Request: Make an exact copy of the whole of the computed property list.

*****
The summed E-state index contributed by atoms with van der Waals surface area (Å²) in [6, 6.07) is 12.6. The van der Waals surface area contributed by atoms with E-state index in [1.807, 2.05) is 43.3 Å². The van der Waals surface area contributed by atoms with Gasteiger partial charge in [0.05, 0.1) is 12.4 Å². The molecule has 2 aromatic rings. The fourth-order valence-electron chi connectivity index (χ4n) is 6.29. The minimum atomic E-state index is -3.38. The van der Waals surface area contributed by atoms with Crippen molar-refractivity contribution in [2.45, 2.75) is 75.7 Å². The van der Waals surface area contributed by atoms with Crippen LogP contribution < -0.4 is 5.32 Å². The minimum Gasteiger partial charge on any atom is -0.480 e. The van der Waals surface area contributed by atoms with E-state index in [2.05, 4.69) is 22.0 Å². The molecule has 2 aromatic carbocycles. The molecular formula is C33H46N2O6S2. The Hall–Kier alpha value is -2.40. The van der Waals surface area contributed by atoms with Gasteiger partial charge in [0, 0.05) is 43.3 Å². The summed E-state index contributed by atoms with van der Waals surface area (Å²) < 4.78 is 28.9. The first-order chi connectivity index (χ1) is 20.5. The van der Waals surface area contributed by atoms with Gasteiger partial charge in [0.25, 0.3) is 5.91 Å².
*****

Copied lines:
The summed E-state index contributed by atoms with van der Waals surface area (Å²) in [6, 6.07) is 12.6. The van der Waals surface area contributed by atoms with E-state index in [1.807, 2.05) is 43.3 Å². The van der Waals surface area contributed by atoms with Gasteiger partial charge in [0.05, 0.1) is 12.4 Å². The molecule has 2 aromatic rings. The fourth-order valence-electron chi connectivity index (χ4n) is 6.29. The minimum atomic E-state index is -3.38. The van der Waals surface area contributed by atoms with Crippen molar-refractivity contribution in [2.45, 2.75) is 75.7 Å². The van der Waals surface area contributed by atoms with Crippen LogP contribution < -0.4 is 5.32 Å². The minimum Gasteiger partial charge on any atom is -0.480 e. The van der Waals surface area contributed by atoms with E-state index in [2.05, 4.69) is 22.0 Å². The molecule has 2 aromatic carbocycles. The molecular formula is C33H46N2O6S2. The Hall–Kier alpha value is -2.40. The van der Waals surface area contributed by atoms with Gasteiger partial charge in [0, 0.05) is 43.3 Å². The summed E-state index contributed by atoms with van der Waals surface area (Å²) < 4.78 is 28.9. The first-order chi connectivity index (χ1) is 20.5. The van der Waals surface area contributed by atoms with Gasteiger partial charge in [0.25, 0.3) is 5.91 Å².